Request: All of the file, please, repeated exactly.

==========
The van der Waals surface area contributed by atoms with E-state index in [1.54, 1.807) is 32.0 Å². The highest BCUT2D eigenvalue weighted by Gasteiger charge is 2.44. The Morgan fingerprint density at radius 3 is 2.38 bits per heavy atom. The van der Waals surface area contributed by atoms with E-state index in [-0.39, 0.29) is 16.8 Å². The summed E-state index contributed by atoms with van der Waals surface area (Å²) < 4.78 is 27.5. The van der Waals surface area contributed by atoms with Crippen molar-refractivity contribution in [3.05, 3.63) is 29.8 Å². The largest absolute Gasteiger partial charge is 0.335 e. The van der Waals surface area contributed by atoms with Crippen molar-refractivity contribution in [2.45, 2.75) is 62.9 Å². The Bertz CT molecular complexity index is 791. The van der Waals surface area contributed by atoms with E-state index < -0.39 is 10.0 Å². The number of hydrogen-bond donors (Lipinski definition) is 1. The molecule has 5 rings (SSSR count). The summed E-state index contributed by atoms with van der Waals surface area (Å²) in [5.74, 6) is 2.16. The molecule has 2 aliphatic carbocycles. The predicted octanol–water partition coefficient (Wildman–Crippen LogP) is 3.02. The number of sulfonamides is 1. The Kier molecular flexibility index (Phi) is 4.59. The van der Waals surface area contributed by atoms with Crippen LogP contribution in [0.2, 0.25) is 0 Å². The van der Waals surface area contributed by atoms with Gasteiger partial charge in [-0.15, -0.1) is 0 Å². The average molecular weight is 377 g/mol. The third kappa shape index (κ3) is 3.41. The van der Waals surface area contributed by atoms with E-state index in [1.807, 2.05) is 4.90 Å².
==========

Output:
The van der Waals surface area contributed by atoms with E-state index in [1.54, 1.807) is 32.0 Å². The highest BCUT2D eigenvalue weighted by Gasteiger charge is 2.44. The Morgan fingerprint density at radius 3 is 2.38 bits per heavy atom. The van der Waals surface area contributed by atoms with E-state index in [-0.39, 0.29) is 16.8 Å². The summed E-state index contributed by atoms with van der Waals surface area (Å²) < 4.78 is 27.5. The van der Waals surface area contributed by atoms with Crippen molar-refractivity contribution in [3.05, 3.63) is 29.8 Å². The largest absolute Gasteiger partial charge is 0.335 e. The van der Waals surface area contributed by atoms with Crippen molar-refractivity contribution in [2.45, 2.75) is 62.9 Å². The Bertz CT molecular complexity index is 791. The van der Waals surface area contributed by atoms with E-state index < -0.39 is 10.0 Å². The number of hydrogen-bond donors (Lipinski definition) is 1. The molecule has 5 rings (SSSR count). The summed E-state index contributed by atoms with van der Waals surface area (Å²) in [5.74, 6) is 2.16. The molecule has 2 aliphatic carbocycles. The predicted octanol–water partition coefficient (Wildman–Crippen LogP) is 3.02. The number of sulfonamides is 1. The Kier molecular flexibility index (Phi) is 4.59. The van der Waals surface area contributed by atoms with Crippen LogP contribution in [0.2, 0.25) is 0 Å². The van der Waals surface area contributed by atoms with Gasteiger partial charge in [-0.15, -0.1) is 0 Å². The average molecular weight is 377 g/mol. The third kappa shape index (κ3) is 3.41. The van der Waals surface area contributed by atoms with E-state index in [1.807, 2.05) is 4.90 Å².